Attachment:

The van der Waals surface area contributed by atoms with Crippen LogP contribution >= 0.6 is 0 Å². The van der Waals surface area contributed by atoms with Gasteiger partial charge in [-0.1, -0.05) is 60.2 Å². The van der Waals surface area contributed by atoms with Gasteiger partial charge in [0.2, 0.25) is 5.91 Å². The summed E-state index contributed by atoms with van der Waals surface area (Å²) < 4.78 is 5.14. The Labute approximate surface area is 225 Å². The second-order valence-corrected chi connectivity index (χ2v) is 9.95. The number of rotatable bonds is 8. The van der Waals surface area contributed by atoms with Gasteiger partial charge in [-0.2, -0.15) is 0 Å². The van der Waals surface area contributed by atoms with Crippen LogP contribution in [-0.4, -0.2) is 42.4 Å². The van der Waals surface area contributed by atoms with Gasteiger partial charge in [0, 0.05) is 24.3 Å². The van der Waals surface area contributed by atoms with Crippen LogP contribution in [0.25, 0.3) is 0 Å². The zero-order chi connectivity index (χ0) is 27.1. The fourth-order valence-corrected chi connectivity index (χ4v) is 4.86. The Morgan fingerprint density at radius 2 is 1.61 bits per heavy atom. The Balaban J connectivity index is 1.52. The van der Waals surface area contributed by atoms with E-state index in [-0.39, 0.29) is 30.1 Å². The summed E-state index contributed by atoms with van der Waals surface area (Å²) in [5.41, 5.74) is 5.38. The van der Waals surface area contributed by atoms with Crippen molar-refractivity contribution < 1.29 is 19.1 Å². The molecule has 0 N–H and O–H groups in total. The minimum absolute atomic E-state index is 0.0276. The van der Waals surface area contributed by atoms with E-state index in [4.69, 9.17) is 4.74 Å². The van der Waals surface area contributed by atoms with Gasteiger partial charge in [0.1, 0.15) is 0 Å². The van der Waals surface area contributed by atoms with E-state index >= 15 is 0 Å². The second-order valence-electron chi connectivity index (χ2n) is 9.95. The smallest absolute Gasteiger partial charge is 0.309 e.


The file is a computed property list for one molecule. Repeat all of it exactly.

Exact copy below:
The van der Waals surface area contributed by atoms with Crippen LogP contribution >= 0.6 is 0 Å². The van der Waals surface area contributed by atoms with Gasteiger partial charge in [-0.1, -0.05) is 60.2 Å². The van der Waals surface area contributed by atoms with Gasteiger partial charge in [0.2, 0.25) is 5.91 Å². The summed E-state index contributed by atoms with van der Waals surface area (Å²) < 4.78 is 5.14. The Labute approximate surface area is 225 Å². The second-order valence-corrected chi connectivity index (χ2v) is 9.95. The number of rotatable bonds is 8. The van der Waals surface area contributed by atoms with Gasteiger partial charge in [-0.2, -0.15) is 0 Å². The van der Waals surface area contributed by atoms with Crippen LogP contribution in [-0.4, -0.2) is 42.4 Å². The van der Waals surface area contributed by atoms with Gasteiger partial charge in [0, 0.05) is 24.3 Å². The van der Waals surface area contributed by atoms with Crippen LogP contribution in [0.25, 0.3) is 0 Å². The zero-order chi connectivity index (χ0) is 27.1. The fourth-order valence-corrected chi connectivity index (χ4v) is 4.86. The Morgan fingerprint density at radius 2 is 1.61 bits per heavy atom. The Balaban J connectivity index is 1.52. The van der Waals surface area contributed by atoms with E-state index in [-0.39, 0.29) is 30.1 Å². The summed E-state index contributed by atoms with van der Waals surface area (Å²) in [5.41, 5.74) is 5.38. The van der Waals surface area contributed by atoms with Crippen molar-refractivity contribution < 1.29 is 19.1 Å². The molecule has 0 N–H and O–H groups in total. The minimum absolute atomic E-state index is 0.0276. The van der Waals surface area contributed by atoms with E-state index in [4.69, 9.17) is 4.74 Å². The van der Waals surface area contributed by atoms with Gasteiger partial charge in [0.1, 0.15) is 0 Å². The van der Waals surface area contributed by atoms with E-state index >= 15 is 0 Å². The second-order valence-electron chi connectivity index (χ2n) is 9.95. The smallest absolute Gasteiger partial charge is 0.309 e.